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Why actor Soumitro Chatterjee was Satyajit Ray’s muse

19 January, 2019 13:00:19
Home / Why actor Soumitro Chatterjee was Satyajit Ray’s muse
Why actor Soumitro Chatterjee was Satyajit Ray’s muse

I did not meet Soumitro Chatterjee on stage. My first tryst with the actor was as Feluda in Sonar Kella, and despite being a die-hard Uttam Kumar fan, I could not but fall in love with the slim and tall young Feluda, whose sharp eyes belittled even his acting prowess. I often wondered why legendary director Satyajit Ray took this actor in almost all of his films and made him play a variety of roles. But as I grew up and kept watching his movies, I realised what a treasure trove of versatile talent he is! Be it the agile detective Feluda, or the rebellious teacher of Hirak Rajar Deshe, or even the egoist husband of Saat Paake Bandha, Soumitro Chatterjee could easily blend with the roles, without having a star presence onscreen.

In an interview Chatterjee had revealed that he was rejected initially for the role of Apu by Ray. “I was doing theatre at that point and had no celluloid dreams. In fact, I had reservations about Indian cinema. To us, theatre was high art while cinema was for mass consumption. Young people in theatre often suffer from this misconception and I was no different. But when I watched Pather Panchali, it totally blew my mind. I never imagined that cinema could rise to that level and was convinced that this was how the future of acting and movies would be.” 

Soumitra in Apur sangsar

And Chatterjee blew our hearts when he put to perfection each role in Ray’s movies. I was specially moved by his portrayal of an autistic man in Shakha Proshaka, where his dialogues were limited, yet he could portray every bit of the travails and tribulations just through his eyes and actions. Or even the epic kiss and the lust in his eyes as he looks at Bimala in Tagore’s Ghare Baire. Despite being a winner of Dadasaheb Phalke, a holder of the Chevalier de la Légion d’Honneur (the highest civilian award in France), Soumitro Chatterjee never was recognised by the country. But why? Was it because he was shy of Mumbai’s film industry or even the stage? Or was he too humble to market his talents in a world where one needs to sell himself or herself. Well, yes, he is an extremely humble Bangali bhadrolok in real life too.Being a neighbour of his daughter once upon a time, I distinctly remember him walking down to meet his grandson almost every day. And that arched smile he gave to all of us who casually strolled in the alleys of New Alipore. No flashy appearance, no wish to prove his stardom!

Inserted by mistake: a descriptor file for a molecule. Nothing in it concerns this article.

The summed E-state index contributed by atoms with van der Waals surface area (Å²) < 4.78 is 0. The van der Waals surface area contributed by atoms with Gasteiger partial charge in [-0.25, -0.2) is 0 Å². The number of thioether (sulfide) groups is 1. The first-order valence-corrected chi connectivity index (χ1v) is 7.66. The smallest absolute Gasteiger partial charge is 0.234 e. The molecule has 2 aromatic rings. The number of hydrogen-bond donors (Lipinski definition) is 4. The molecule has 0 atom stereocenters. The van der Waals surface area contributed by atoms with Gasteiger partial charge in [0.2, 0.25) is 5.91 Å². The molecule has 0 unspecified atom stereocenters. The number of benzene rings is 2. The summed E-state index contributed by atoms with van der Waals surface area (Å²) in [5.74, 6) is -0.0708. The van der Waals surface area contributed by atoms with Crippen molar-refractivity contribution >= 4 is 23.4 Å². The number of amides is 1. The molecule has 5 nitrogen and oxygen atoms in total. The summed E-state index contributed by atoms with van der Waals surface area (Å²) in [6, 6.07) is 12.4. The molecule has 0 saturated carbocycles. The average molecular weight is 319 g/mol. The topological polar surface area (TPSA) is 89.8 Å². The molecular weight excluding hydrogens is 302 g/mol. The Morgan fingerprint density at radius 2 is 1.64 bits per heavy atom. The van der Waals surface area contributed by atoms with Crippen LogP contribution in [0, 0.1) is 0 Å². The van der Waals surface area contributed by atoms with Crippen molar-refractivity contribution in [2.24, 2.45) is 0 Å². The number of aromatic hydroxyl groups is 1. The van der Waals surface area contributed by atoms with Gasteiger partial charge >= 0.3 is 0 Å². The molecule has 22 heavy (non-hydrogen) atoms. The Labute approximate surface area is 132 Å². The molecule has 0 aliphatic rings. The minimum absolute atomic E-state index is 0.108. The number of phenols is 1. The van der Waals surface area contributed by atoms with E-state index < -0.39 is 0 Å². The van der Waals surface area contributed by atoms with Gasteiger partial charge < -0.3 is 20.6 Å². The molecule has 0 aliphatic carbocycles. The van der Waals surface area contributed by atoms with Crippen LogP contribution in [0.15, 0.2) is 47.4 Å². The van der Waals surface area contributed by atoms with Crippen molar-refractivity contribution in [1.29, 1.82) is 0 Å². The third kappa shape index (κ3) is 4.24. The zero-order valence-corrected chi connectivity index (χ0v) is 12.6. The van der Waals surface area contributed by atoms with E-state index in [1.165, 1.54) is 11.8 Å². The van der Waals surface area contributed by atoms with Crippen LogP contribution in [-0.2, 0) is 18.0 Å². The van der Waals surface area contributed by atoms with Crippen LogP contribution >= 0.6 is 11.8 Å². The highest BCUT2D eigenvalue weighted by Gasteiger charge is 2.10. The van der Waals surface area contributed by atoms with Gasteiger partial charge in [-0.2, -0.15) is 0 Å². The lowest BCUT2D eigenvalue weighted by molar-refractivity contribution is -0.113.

The glitz and glamour of the cine-world probably always eluded Chatterjee because he rose from the arch-lights of a stage. He always considered Shishir Kumar Bhaduri, the doyen of Bengali theatre as his role model. He just wanted to follow in Bhaduri’s footsteps. But on the advice of a friend who was a crew member of Ray’s team, Chatterjee decided to audition for the role of Apu in Pather Panchali sequel, Aparajito. But Satyajit Ray told him he didn’t fit in the role of college-going Apu. He needed someone much younger. Aparajito went to the 1957 Venice Film Festival and received the Golden Lion Award, the Cinema Nuovo Award and the Critics Award. At the press conference, Ray announced its sequel Apur Sansar, where he went on to cast Soumitro Chatterjee. 

Soumitra in Charulata

But why did Chatterjee keep away from the Hindi film industry? He himself had once explained that in those days, actors would venture into Hindi movies for money and fame. But he already was working with Ray and had international fame. Indeed Chatterjee has always been the toast of the international festival circuit. His nuances of complicated characters positioned him as an actor, rather than a hero.But he never left his first love, theatre and kept reinventing himself on stage. This is why, even at the peak of his film career, Chatterjee made regular stage appearances. 

Soumitra in Hirakrajar Deshe

Who can ever forget the psychological depth and turbulent conflicts of a human mind through his acting in Homa Pakhi, the play that set him apart. We wish Soumitro Chatterjee many more years, on his birthday, so that we get a chance to see many more wonders from his kitty.

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